EARTHQUAKE! TAKING A LOOK AT THE 2009 EARTHQUAKE IN PADANG, INDONESIA
On the evening of September 30, I made my way back to the lobby of the Orchid Hotel in Bukittingi, a pleasantly-sloped town in which I had stopped for a few days to check out Rafflesia, the world’s largest flower (another oh-so-stressful Sumatra attraction). After finding the flower, getting some good pictures and calling it a day, I was ready to head back to the hotel and rest before catching a morning bus to the provincial capital city ofPadang.
Plans would change. Apparently, an earthquake measuring 7.6 had struck just off the coast near Padang, and images of collapsed buildings and landslides were already filling up the news channels, as rumors of tsunamis and floods made their way around Bukittingi. As I’d read before, and as I could see from the volcano that looms over Bukittingi, there is a long history of seismic activity in this area. The locals gathered in the hotel lobby talked as if this was a fairly routine occurrence. Apparently, buildings as far as Singapore were being evacuated, as tremors were felt around the region. All of this chaos went down as I pleasantly rode home on my rented motorbike.
And, as an estimated 250,000 nearby families had their homes destroyed or damaged, I extended my stay in Bukittingi by another three days.
When the road between Bukittingi and Padang opened up a few days later, I got on the first bus to Padang. First, there was trouble finding a hotel room, as international aid workers were arriving in large numbers and occupying most rooms in the city. After hours of searching, I found a converted janitors closet with some kind of cot and a shared bathroom outside. Not my best digs, but with tens of thousands of homes in the city recently destroyed, I suddenly felt a wave of guilt that I had a bed here at all.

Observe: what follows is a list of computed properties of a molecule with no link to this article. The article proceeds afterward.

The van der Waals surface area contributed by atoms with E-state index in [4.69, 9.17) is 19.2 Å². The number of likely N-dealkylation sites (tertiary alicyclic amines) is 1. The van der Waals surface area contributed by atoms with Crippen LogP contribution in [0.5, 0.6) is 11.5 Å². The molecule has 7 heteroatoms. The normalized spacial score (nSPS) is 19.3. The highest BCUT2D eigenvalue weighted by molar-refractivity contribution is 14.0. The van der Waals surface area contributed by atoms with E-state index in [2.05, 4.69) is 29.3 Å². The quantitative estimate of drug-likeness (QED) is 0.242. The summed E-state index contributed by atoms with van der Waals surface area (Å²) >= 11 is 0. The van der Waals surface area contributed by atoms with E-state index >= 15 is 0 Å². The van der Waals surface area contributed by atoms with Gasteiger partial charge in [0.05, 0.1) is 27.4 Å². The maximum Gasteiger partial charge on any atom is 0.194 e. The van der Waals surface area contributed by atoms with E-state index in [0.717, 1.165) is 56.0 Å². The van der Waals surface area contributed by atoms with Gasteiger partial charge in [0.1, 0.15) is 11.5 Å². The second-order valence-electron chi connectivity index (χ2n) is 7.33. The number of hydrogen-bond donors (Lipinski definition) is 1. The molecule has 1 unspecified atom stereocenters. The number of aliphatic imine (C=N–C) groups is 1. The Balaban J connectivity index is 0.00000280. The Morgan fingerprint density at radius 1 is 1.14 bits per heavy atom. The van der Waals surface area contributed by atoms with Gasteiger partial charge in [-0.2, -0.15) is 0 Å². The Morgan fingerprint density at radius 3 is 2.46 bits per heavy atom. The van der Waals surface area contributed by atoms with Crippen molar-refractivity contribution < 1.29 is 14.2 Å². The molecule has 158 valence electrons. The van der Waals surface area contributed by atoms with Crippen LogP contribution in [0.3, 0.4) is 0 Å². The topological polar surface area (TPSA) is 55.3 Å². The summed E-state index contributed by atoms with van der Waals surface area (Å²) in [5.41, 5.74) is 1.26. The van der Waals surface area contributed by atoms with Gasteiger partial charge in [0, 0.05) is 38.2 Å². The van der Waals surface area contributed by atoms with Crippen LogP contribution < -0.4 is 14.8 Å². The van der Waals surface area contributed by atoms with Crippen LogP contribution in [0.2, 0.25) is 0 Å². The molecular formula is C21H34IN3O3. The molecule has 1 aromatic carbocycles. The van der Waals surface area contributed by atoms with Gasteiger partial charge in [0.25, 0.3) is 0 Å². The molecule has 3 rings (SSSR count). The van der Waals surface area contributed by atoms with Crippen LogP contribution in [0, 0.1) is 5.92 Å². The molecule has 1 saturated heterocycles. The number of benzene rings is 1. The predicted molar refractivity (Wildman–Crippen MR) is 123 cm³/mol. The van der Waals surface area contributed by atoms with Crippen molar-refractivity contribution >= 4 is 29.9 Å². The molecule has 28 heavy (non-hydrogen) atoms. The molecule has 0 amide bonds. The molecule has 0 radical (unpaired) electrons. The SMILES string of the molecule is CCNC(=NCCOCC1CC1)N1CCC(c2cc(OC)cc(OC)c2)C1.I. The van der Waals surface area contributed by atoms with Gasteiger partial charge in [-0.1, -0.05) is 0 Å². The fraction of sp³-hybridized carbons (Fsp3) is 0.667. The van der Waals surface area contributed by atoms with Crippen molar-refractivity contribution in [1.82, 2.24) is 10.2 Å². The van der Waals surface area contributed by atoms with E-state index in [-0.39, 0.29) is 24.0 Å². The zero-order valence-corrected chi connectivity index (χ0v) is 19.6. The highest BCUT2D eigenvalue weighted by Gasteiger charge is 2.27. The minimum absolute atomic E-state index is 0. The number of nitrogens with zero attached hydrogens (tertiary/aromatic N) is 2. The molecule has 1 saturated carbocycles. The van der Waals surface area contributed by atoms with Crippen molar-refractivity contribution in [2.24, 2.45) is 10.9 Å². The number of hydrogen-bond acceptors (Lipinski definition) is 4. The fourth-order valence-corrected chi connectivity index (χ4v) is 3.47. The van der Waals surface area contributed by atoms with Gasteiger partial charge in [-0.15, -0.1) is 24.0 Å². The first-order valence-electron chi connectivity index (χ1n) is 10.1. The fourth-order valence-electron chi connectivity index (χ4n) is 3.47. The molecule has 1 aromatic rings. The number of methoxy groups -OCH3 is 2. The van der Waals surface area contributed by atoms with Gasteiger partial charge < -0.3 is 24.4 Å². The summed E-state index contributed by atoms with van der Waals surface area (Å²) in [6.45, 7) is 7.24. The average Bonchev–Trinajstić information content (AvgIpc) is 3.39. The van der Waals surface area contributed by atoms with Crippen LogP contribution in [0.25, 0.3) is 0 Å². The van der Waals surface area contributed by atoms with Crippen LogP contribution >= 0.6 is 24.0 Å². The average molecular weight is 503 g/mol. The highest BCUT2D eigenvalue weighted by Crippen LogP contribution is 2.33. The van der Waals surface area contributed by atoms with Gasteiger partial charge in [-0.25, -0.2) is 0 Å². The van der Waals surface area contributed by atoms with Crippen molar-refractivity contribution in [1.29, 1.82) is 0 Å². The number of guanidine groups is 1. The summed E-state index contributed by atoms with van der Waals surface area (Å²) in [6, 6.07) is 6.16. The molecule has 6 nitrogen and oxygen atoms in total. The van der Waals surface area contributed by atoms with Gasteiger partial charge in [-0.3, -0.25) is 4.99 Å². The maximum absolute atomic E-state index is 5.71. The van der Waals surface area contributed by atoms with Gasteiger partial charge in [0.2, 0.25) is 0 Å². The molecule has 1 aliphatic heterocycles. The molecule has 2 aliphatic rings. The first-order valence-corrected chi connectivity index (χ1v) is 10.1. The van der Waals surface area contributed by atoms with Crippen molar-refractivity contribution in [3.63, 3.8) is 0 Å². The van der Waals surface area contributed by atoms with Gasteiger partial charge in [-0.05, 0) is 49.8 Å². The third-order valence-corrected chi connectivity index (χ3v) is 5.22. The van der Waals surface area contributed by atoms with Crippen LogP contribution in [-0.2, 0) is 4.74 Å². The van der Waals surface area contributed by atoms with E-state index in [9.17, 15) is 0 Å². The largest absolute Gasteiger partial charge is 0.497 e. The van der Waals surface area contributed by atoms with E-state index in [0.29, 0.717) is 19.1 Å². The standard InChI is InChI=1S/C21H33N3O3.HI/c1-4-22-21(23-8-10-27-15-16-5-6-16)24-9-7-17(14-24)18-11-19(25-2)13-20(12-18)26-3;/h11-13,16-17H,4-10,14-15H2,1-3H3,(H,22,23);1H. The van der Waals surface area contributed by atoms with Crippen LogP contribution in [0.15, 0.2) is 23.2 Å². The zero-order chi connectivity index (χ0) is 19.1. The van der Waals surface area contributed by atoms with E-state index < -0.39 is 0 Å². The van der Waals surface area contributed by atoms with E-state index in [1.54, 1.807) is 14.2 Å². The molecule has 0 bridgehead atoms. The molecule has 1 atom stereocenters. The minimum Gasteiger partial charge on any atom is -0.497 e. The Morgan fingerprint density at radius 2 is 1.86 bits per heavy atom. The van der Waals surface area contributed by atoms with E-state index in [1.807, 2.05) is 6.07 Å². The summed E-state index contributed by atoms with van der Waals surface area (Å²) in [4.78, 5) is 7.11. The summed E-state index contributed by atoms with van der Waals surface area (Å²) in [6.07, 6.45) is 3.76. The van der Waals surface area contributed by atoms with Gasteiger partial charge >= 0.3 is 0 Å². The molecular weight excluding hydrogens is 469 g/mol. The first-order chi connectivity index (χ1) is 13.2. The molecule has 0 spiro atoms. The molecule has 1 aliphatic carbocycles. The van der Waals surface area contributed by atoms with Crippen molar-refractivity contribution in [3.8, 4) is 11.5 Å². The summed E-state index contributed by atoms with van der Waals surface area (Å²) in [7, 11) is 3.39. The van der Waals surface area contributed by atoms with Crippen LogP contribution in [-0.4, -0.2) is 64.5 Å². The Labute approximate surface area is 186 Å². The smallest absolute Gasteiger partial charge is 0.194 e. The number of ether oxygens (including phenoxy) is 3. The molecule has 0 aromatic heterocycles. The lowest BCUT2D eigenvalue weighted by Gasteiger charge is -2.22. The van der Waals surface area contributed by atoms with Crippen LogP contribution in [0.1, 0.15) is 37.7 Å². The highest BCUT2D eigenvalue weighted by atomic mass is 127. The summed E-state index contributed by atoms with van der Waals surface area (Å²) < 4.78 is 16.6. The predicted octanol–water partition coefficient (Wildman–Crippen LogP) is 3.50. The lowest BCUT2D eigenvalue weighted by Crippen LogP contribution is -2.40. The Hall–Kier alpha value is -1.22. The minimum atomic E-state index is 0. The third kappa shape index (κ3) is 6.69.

- Much like September 11 in New York, the destruction I saw in Padang was in eerie contrast to the amazingly perfect autumn weather. The skies were bright blue, with fluffy clouds scattered about. Below, the city was a wreck. I walked around the town for a few days, taking in the scenes and snapping plenty of photos. I spent my first evening at a popular local bar watching the international aid workers (Swiss, Russian, Japanese, Malay, among others, I recall) drink and chase the local women. Oddly, adding to the eeriness is that the city seemed so resilient and pleasant. All over, even amid rumors of upcoming aftershocks and more buildings collapsing through the town, people were smiling, saying hello and carrying on almost as if nothing happened.
After two very surreal days amidst the rubble of Padang, I left with the oddly uplifting feeling that the news cannot ever really capture the human sense of absurdity and resilience in the face of the disasters seen through media.Now largely repaired, I’m afraid that if I were to revisit Padang, it might seem a bit distracted.